Connecting the dots

"If you try to connect the dots of your career, if you mess it up, 
you're going to wind up on a very limited path. If I decided what I was going to do in college -- when there was no Internet, no Google, no Facebook... I don't want to make that mistake. The reason I don't have a plan is because if I have a plan I'm limited to today's options."

--Facebook COO Sheryl Sandberg, from the truly fantastic profile of her in next week's New Yorker

I was so impressed with Sheryl Sandberg when I saw her in April on this panel about Women in Tech, which I maintain is the best panel I've seen at a conference ever (and I've seen a lot of them.) Both the article and the panel are highly recommended -- whether you're a woman, in the tech industry, both, or neither.

That love and pain stuff

I'm a little behind on this, but all of this New York Times Op-Ed based on Jonathan Franzen's commencement address to Kenyon College's Class of 2011 is worth reading. I particularly wanted to share one bit about the difference between "the world of liking" things on Facebook, and loving things and people in real life.

Franzen's speech isn't pertinent only to today's new college grads-- those supposedly super distracted kids that grew up with Facebook, texting, sexting, and all the rest. People of all generations are now tempted to spend more free time in the shiny, simple world of online social networks. We're all busy, and maintaining real life relationships can be much more hassle than keeping up with the hundreds of electronic connections we have online.

But in the end, loving someone in the flesh is much more rewarding than "liking" things online-- or really, anything else that we can do in this life.

"The simple fact of the matter is that trying to be perfectly likable is incompatible with loving relationships. Sooner or later, for example, you’re going to find yourself in a hideous, screaming fight, and you’ll hear coming out of your mouth things that you yourself don’t like at all, things that shatter your self-image as a fair, kind, cool, attractive, in-control, funny, likable person. Something realer than likability has come out in you, and suddenly you’re having an actual life.

...When you consider the alternative — an anesthetized dream of self-sufficiency, abetted by technology — pain emerges as the natural product and natural indicator of being alive in a resistant world. To go through a life painlessly is to have not lived. Even just to say to yourself, 'Oh, I’ll get to that love and pain stuff later, maybe in my 30s' is to consign yourself to 10 years of merely taking up space on the planet and burning up its resources. Of being (and I mean this in the most damning sense of the word) a consumer."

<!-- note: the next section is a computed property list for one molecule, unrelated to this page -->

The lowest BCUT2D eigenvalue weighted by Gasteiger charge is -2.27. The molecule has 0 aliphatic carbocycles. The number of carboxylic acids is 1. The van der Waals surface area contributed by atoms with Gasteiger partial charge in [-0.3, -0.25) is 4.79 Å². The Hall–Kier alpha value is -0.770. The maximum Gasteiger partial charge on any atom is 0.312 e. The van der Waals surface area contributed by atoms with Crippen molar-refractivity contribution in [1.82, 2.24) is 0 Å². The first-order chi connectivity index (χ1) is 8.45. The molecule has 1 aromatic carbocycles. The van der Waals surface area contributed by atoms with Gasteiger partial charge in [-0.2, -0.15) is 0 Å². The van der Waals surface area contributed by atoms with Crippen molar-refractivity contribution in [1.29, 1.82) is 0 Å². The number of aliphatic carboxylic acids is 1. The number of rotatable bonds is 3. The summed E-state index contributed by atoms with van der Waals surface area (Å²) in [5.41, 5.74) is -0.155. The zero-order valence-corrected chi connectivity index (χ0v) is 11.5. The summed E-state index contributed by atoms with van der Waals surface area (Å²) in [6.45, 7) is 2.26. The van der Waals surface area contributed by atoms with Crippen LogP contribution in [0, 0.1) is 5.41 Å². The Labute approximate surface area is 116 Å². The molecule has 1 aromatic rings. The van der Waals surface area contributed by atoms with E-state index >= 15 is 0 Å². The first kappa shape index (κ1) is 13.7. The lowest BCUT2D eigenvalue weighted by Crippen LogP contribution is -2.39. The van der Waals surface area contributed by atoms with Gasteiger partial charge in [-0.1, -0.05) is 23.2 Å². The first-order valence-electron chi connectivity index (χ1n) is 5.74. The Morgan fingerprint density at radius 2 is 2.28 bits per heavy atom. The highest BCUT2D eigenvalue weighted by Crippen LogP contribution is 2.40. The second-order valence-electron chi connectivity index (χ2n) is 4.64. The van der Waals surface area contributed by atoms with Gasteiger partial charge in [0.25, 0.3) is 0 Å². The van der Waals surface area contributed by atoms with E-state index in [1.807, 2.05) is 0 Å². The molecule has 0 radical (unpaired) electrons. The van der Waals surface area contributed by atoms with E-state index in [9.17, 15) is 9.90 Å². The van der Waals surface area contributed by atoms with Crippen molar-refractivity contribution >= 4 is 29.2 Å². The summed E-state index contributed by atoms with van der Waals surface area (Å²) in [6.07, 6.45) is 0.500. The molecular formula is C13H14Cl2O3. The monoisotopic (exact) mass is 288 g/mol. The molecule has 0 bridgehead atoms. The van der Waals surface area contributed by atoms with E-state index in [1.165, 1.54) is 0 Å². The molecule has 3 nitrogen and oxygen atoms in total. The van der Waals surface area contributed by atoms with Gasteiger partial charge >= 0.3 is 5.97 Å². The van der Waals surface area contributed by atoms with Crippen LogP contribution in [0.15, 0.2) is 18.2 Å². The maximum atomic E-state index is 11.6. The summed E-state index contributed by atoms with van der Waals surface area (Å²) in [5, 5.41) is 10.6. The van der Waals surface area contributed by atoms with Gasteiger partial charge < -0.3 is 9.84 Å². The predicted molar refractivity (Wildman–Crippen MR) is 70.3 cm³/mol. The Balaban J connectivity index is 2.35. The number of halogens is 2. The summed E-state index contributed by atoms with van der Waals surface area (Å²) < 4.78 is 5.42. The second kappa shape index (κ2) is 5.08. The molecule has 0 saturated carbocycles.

Vintage 2005

Talking with friends last night about the sexy new MacBook Air, I realized that I must have had my current laptop for nearly five years. A look back at my iPhoto archives confirmed that indeed, next week will be my trusty (and somewhat crusty) little iBook G4's 5th birthday!

Me and my new toy on the Embarcadero, November 5th 2005

The iBook was an early Christmas present from my then-boyfriend. I came out to California for the first time to visit him during my senior year fall break in November 2005. I was pretty surprised when we walked into the Apple store in downtown San Francisco and he turned and said we were there to get something for me-- I hadn't ever pined for any of Apple's slick products. But, he graduated a year before me and had just started to collect his first paychecks, so he was feeling generous and insisted.

I now know the iBook was as much for my boyfriend as for me: He's a die-hard Mac person, and I learned later that it killed him to be dating a girl with a virus-ridden clunker of a PC. Turns out he winced every time I sat down at the 3-year-old HP that didn't work unless it was plugged into the wall (which I'll admit did kind of defeat the purpose of having a laptop.)

Me and the old PC in my dorm room, September 2005. I still don't think it was *so* bad!

I guess nobody ever told him about not trying to change someone you love, but I became a Mac fan, and the boyfriend and I ended up getting married-- so it all worked out for the best!

It's kind of funny that Apple has rolled out dozens of gorgeous new gadgets since Fall 2005, and I still just have this one. But my iBook still works like a charm and I've had practically zero problems with it-- the only maintenance I've had to perform is installing additional memory.

I suppose what I take away from this whole trip down memory lane is that there's something nice about sticking with something as long as it will stick with you, you know?

On linking in, and out

"The artifacts of our past accomplishments can become so engrossing in digital form that it can be harder to notice all we don't know and all we haven't done. While technology has generally been the engine that propels us into unknowable changes, it might now lull us into hypnotic complacency."

-from a NYT Magazine article by Jaron Lanier (also recommended: his book "You Are Not a Gadget")

I've been putting off adding my new venture to my LinkedIn profile. It might be because Ookoo Media is still in its initial stages, but that doesn't quite make sense-- I've been working on it since May, and have finished products for very satisfied clients. And I can't pretend that I forgot about my LinkedIn profile after I quit my job.

Lanier's comment made me realize I may be neglecting to update LinkedIn because what I'm doing now is a relatively big departure from the other things on my resume. I'm nervous about how my foray into "unknowable changes" might be received by my existing "network."

Now that I've put it in writing, it sounds ridiculous, but then again so many of the fears that hold us back actually are.